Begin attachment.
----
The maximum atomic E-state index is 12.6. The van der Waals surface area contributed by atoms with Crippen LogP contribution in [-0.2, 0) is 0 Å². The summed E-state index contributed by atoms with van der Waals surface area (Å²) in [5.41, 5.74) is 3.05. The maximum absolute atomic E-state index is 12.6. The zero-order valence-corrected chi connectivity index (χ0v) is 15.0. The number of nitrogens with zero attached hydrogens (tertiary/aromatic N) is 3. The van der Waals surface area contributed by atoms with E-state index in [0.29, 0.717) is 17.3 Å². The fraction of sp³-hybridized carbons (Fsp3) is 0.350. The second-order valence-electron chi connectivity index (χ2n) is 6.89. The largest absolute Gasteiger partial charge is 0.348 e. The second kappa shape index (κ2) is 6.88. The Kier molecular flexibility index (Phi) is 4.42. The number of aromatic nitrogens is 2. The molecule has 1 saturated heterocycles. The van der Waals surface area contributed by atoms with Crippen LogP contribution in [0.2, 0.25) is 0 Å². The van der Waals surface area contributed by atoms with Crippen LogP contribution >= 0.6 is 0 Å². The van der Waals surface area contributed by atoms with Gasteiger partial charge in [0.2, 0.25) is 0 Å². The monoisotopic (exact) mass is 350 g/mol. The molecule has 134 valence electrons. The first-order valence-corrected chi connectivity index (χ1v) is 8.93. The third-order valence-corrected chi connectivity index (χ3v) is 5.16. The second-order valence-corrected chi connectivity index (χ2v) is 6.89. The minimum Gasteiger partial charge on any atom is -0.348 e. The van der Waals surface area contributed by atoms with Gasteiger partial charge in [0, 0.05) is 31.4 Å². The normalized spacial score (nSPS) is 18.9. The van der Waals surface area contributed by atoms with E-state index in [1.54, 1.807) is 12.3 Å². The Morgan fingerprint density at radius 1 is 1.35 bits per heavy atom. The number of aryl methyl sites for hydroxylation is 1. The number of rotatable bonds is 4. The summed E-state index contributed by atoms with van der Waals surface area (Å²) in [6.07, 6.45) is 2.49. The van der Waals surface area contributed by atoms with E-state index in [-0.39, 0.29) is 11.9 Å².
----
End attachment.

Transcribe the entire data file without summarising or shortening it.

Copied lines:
The maximum atomic E-state index is 12.6. The van der Waals surface area contributed by atoms with Crippen LogP contribution in [-0.2, 0) is 0 Å². The summed E-state index contributed by atoms with van der Waals surface area (Å²) in [5.41, 5.74) is 3.05. The maximum absolute atomic E-state index is 12.6. The zero-order valence-corrected chi connectivity index (χ0v) is 15.0. The number of nitrogens with zero attached hydrogens (tertiary/aromatic N) is 3. The van der Waals surface area contributed by atoms with E-state index in [0.29, 0.717) is 17.3 Å². The fraction of sp³-hybridized carbons (Fsp3) is 0.350. The second-order valence-electron chi connectivity index (χ2n) is 6.89. The largest absolute Gasteiger partial charge is 0.348 e. The second kappa shape index (κ2) is 6.88. The Kier molecular flexibility index (Phi) is 4.42. The number of aromatic nitrogens is 2. The molecule has 1 saturated heterocycles. The van der Waals surface area contributed by atoms with Crippen LogP contribution in [0.2, 0.25) is 0 Å². The van der Waals surface area contributed by atoms with Crippen LogP contribution >= 0.6 is 0 Å². The van der Waals surface area contributed by atoms with Gasteiger partial charge in [0.2, 0.25) is 0 Å². The monoisotopic (exact) mass is 350 g/mol. The molecule has 134 valence electrons. The first-order valence-corrected chi connectivity index (χ1v) is 8.93. The third-order valence-corrected chi connectivity index (χ3v) is 5.16. The second-order valence-corrected chi connectivity index (χ2v) is 6.89. The minimum Gasteiger partial charge on any atom is -0.348 e. The van der Waals surface area contributed by atoms with Gasteiger partial charge in [0, 0.05) is 31.4 Å². The normalized spacial score (nSPS) is 18.9. The van der Waals surface area contributed by atoms with E-state index in [1.54, 1.807) is 12.3 Å². The Morgan fingerprint density at radius 1 is 1.35 bits per heavy atom. The number of aryl methyl sites for hydroxylation is 1. The number of rotatable bonds is 4. The summed E-state index contributed by atoms with van der Waals surface area (Å²) in [6.07, 6.45) is 2.49. The van der Waals surface area contributed by atoms with E-state index in [-0.39, 0.29) is 11.9 Å².